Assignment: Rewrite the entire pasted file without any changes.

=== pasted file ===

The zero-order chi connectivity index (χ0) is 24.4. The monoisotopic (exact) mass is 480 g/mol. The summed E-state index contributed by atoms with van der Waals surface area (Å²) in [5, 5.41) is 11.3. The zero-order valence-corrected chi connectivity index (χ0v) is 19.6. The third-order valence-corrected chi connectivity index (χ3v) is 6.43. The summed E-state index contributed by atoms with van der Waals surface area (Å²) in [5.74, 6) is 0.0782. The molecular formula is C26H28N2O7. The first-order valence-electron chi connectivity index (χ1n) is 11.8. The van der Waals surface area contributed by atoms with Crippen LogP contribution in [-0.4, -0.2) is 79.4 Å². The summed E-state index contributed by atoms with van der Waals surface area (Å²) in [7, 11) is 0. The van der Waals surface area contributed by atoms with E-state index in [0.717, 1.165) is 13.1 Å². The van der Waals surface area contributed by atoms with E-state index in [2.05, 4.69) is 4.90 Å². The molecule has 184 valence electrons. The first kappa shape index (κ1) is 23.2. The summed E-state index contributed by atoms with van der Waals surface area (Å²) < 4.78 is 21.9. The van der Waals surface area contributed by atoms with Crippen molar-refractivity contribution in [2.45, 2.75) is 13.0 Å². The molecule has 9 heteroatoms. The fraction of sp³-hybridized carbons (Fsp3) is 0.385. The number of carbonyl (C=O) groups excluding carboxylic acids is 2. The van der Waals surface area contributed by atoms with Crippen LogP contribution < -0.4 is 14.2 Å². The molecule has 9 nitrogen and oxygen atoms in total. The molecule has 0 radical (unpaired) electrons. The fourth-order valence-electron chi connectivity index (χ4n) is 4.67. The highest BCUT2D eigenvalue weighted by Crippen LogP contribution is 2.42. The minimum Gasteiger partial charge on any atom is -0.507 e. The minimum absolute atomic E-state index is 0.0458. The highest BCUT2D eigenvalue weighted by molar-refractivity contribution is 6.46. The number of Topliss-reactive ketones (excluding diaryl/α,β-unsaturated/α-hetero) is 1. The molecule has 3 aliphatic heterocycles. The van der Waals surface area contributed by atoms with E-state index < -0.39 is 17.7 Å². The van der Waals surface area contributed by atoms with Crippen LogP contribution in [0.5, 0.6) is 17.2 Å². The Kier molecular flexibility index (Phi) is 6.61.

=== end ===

The zero-order chi connectivity index (χ0) is 24.4. The monoisotopic (exact) mass is 480 g/mol. The summed E-state index contributed by atoms with van der Waals surface area (Å²) in [5, 5.41) is 11.3. The zero-order valence-corrected chi connectivity index (χ0v) is 19.6. The third-order valence-corrected chi connectivity index (χ3v) is 6.43. The summed E-state index contributed by atoms with van der Waals surface area (Å²) in [5.74, 6) is 0.0782. The molecular formula is C26H28N2O7. The first-order valence-electron chi connectivity index (χ1n) is 11.8. The van der Waals surface area contributed by atoms with Crippen LogP contribution in [-0.4, -0.2) is 79.4 Å². The summed E-state index contributed by atoms with van der Waals surface area (Å²) in [7, 11) is 0. The van der Waals surface area contributed by atoms with E-state index in [0.717, 1.165) is 13.1 Å². The van der Waals surface area contributed by atoms with E-state index in [2.05, 4.69) is 4.90 Å². The molecule has 184 valence electrons. The first kappa shape index (κ1) is 23.2. The summed E-state index contributed by atoms with van der Waals surface area (Å²) < 4.78 is 21.9. The van der Waals surface area contributed by atoms with Crippen molar-refractivity contribution in [2.45, 2.75) is 13.0 Å². The molecule has 9 heteroatoms. The fraction of sp³-hybridized carbons (Fsp3) is 0.385. The number of carbonyl (C=O) groups excluding carboxylic acids is 2. The van der Waals surface area contributed by atoms with Crippen LogP contribution < -0.4 is 14.2 Å². The molecule has 9 nitrogen and oxygen atoms in total. The molecule has 0 radical (unpaired) electrons. The fourth-order valence-electron chi connectivity index (χ4n) is 4.67. The highest BCUT2D eigenvalue weighted by Crippen LogP contribution is 2.42. The minimum Gasteiger partial charge on any atom is -0.507 e. The minimum absolute atomic E-state index is 0.0458. The highest BCUT2D eigenvalue weighted by molar-refractivity contribution is 6.46. The number of Topliss-reactive ketones (excluding diaryl/α,β-unsaturated/α-hetero) is 1. The molecule has 3 aliphatic heterocycles. The van der Waals surface area contributed by atoms with E-state index < -0.39 is 17.7 Å². The van der Waals surface area contributed by atoms with Crippen LogP contribution in [0.5, 0.6) is 17.2 Å². The Kier molecular flexibility index (Phi) is 6.61.